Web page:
“In the dead ground between the Second World War and the Beatles,” Billy Bragg points out, “are those everyday features that proved immune to nostalgia – conscription, cod liver oil, smog, carbolic soap, Izal medicated toilet paper, polio, the gallows.”
Not so the rise of Skiffle, the unsung engine of British Rock’N’Roll. Bragg’s enthusiasm for its bombshell impact radiates from his latest book, Roots, Radicals & Rockers and we’re thrilled that he’s coming in on Monday October 8 to expand on it. He traces its evolution from the jazz boom via a series of serendipitous accidents involving rationing, commercial TV, the Gaggia machine, cowboy serials, Blackboard Jungle and Ken Colyer’s spell in a New Orleans jail.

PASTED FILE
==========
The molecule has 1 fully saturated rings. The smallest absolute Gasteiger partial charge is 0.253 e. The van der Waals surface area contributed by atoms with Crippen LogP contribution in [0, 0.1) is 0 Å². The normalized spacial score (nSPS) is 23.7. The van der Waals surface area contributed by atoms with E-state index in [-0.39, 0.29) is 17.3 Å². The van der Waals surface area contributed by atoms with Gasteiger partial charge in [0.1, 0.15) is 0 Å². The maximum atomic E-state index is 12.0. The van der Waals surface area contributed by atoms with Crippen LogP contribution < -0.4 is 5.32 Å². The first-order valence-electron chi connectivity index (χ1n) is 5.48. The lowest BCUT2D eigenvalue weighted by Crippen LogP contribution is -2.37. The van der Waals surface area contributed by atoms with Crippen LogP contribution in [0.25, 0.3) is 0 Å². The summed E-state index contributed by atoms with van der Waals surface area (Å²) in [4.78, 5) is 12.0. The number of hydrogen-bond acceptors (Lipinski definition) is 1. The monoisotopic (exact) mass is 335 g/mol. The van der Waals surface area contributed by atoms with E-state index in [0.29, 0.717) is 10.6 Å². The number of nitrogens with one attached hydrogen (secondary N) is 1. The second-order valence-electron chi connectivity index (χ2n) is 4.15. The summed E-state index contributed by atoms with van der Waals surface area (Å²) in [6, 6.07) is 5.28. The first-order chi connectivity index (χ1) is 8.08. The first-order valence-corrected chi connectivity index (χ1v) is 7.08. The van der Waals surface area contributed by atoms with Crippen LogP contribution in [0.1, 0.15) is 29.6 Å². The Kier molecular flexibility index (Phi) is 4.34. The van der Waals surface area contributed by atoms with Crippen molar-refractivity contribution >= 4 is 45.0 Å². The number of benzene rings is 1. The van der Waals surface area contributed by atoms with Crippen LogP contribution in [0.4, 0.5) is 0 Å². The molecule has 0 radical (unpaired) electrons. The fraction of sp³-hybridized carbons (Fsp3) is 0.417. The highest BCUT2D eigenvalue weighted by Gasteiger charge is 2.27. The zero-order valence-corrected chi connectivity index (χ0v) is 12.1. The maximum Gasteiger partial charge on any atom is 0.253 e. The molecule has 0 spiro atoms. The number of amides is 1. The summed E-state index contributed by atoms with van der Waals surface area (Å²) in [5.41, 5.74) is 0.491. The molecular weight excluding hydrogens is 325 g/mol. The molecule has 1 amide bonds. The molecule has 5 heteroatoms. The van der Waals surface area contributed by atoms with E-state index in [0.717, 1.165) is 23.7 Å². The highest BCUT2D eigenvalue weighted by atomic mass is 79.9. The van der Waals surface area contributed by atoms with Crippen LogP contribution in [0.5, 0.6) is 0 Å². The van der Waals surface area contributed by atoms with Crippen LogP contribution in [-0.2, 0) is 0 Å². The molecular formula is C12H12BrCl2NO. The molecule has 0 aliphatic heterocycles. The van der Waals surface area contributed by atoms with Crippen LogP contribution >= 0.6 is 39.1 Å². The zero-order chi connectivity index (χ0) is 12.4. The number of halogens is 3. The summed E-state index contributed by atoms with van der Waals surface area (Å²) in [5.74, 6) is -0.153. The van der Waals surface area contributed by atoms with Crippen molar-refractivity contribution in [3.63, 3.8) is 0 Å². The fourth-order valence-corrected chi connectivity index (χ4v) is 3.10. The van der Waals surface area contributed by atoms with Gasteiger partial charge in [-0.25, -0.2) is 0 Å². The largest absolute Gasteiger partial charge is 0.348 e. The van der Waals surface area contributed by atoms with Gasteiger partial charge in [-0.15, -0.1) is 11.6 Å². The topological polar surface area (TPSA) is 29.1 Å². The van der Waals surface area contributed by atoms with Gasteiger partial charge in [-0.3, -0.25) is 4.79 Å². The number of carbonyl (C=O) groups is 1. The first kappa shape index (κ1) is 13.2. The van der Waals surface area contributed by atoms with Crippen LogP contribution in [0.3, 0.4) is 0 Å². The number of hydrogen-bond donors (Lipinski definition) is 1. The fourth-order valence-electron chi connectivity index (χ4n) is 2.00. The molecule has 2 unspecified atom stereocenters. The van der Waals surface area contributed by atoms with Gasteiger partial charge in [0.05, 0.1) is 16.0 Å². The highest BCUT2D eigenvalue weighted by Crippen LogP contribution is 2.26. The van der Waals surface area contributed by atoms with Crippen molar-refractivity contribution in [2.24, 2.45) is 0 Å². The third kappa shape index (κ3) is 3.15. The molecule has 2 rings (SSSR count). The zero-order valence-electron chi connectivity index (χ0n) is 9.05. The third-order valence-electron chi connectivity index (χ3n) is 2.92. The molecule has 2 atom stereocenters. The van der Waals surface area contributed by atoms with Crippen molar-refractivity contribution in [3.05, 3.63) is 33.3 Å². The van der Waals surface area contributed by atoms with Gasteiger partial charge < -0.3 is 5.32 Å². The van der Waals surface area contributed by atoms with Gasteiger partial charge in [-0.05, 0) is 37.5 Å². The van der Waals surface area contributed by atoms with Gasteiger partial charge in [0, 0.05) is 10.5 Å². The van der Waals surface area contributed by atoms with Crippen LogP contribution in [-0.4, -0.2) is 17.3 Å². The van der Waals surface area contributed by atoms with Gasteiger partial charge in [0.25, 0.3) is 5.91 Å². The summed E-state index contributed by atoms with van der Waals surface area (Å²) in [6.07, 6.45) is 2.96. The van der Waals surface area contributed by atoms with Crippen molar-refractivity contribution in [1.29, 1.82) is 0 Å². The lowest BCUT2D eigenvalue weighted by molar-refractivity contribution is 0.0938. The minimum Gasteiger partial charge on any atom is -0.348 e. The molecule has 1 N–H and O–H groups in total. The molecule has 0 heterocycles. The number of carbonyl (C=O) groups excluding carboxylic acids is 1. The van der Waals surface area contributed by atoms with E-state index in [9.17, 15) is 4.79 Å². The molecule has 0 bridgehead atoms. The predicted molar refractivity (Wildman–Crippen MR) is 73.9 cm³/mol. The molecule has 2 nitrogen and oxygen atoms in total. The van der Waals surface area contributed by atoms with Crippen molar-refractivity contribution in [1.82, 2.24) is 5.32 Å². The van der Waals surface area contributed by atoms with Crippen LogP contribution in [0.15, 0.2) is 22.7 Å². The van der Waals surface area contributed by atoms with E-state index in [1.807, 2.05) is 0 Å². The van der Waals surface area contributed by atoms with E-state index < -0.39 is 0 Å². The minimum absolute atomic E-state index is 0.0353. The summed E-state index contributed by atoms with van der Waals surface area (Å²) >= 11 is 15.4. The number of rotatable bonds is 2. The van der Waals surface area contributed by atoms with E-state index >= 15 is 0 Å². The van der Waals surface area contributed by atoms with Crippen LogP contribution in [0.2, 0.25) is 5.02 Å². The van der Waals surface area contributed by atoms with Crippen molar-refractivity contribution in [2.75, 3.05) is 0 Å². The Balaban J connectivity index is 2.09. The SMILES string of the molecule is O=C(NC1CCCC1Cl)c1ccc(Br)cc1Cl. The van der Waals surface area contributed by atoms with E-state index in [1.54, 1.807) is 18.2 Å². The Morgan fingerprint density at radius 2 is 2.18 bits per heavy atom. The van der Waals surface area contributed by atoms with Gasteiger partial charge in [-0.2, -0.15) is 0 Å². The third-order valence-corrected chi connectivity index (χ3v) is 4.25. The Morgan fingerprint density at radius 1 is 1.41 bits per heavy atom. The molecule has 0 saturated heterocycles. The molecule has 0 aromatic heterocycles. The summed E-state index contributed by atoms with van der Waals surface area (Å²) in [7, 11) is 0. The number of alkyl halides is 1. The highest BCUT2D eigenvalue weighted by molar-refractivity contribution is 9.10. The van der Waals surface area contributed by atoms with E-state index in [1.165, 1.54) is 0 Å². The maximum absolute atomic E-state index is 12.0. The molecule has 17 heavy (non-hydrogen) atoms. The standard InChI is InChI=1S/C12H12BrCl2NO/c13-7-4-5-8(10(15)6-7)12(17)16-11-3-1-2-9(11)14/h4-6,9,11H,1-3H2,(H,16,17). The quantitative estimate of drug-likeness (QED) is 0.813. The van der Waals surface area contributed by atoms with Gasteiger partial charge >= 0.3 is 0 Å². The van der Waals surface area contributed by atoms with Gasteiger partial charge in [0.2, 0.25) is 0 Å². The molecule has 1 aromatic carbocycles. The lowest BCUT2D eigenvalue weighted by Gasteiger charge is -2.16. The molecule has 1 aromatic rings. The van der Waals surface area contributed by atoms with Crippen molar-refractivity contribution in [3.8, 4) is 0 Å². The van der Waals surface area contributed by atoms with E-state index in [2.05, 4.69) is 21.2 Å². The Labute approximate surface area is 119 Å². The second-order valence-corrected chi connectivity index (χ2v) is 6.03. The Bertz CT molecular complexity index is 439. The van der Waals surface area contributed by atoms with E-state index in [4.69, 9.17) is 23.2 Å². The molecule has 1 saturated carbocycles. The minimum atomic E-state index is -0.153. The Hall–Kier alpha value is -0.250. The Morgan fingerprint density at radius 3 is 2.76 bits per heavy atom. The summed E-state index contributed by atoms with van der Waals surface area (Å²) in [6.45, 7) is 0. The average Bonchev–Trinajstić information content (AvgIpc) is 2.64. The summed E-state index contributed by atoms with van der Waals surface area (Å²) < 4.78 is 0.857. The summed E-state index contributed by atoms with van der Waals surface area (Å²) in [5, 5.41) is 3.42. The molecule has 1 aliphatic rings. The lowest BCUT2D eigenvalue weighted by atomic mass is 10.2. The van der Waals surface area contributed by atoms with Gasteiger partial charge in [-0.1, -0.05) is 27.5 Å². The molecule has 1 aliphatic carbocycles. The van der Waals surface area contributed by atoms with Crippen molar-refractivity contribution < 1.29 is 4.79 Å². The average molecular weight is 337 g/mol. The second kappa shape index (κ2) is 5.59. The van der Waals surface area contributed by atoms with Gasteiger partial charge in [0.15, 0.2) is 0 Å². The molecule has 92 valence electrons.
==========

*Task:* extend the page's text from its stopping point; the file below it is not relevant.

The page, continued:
This wondrous racket – “like a bankrupt pier-show of black-faced minstrels” (Jazz Journal) – lit the fuse you can still see burning. As George Harrison said, “If there was no Leadbelly, there would have been no Lonnie Donegan. No Lonnie Donegan, no Beatles.”